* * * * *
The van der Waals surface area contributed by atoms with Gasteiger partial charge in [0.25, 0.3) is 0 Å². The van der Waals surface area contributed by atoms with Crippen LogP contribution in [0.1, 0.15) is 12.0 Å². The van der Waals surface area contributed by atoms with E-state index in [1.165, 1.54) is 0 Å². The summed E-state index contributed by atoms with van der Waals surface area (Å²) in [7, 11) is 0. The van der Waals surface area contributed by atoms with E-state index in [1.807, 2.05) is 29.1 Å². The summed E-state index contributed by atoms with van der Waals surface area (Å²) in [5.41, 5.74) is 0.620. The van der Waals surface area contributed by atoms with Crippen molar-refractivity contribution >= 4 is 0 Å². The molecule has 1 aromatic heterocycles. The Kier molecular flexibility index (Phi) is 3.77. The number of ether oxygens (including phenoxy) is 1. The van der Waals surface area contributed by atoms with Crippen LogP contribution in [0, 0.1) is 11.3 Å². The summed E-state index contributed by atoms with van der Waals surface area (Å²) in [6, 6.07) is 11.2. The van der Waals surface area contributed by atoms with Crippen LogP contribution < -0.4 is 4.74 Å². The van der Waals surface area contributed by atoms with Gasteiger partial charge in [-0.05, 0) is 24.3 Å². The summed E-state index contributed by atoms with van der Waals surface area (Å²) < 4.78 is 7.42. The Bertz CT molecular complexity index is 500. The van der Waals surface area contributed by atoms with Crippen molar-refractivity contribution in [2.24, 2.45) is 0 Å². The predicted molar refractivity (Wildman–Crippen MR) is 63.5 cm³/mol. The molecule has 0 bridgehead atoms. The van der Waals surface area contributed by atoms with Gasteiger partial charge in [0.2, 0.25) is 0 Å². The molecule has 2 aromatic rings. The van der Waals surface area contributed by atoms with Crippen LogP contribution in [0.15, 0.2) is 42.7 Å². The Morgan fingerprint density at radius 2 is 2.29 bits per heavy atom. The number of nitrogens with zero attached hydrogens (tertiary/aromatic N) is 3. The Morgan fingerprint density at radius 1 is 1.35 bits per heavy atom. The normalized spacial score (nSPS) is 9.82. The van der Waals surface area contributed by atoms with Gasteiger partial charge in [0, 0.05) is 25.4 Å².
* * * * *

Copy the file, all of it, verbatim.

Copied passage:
The van der Waals surface area contributed by atoms with Gasteiger partial charge in [0.25, 0.3) is 0 Å². The van der Waals surface area contributed by atoms with Crippen LogP contribution in [0.1, 0.15) is 12.0 Å². The van der Waals surface area contributed by atoms with E-state index in [1.165, 1.54) is 0 Å². The summed E-state index contributed by atoms with van der Waals surface area (Å²) in [7, 11) is 0. The van der Waals surface area contributed by atoms with E-state index in [1.807, 2.05) is 29.1 Å². The summed E-state index contributed by atoms with van der Waals surface area (Å²) in [5.41, 5.74) is 0.620. The van der Waals surface area contributed by atoms with Crippen molar-refractivity contribution >= 4 is 0 Å². The molecule has 1 aromatic heterocycles. The Kier molecular flexibility index (Phi) is 3.77. The number of ether oxygens (including phenoxy) is 1. The van der Waals surface area contributed by atoms with Crippen LogP contribution in [0, 0.1) is 11.3 Å². The summed E-state index contributed by atoms with van der Waals surface area (Å²) in [6, 6.07) is 11.2. The van der Waals surface area contributed by atoms with Crippen LogP contribution < -0.4 is 4.74 Å². The van der Waals surface area contributed by atoms with Gasteiger partial charge in [-0.05, 0) is 24.3 Å². The summed E-state index contributed by atoms with van der Waals surface area (Å²) < 4.78 is 7.42. The Bertz CT molecular complexity index is 500. The van der Waals surface area contributed by atoms with Crippen molar-refractivity contribution in [2.24, 2.45) is 0 Å². The predicted molar refractivity (Wildman–Crippen MR) is 63.5 cm³/mol. The molecule has 0 bridgehead atoms. The van der Waals surface area contributed by atoms with Gasteiger partial charge in [0.2, 0.25) is 0 Å². The molecule has 2 aromatic rings. The van der Waals surface area contributed by atoms with Crippen LogP contribution in [0.15, 0.2) is 42.7 Å². The Morgan fingerprint density at radius 2 is 2.29 bits per heavy atom. The number of nitrogens with zero attached hydrogens (tertiary/aromatic N) is 3. The Morgan fingerprint density at radius 1 is 1.35 bits per heavy atom. The normalized spacial score (nSPS) is 9.82. The van der Waals surface area contributed by atoms with Gasteiger partial charge in [0, 0.05) is 25.4 Å².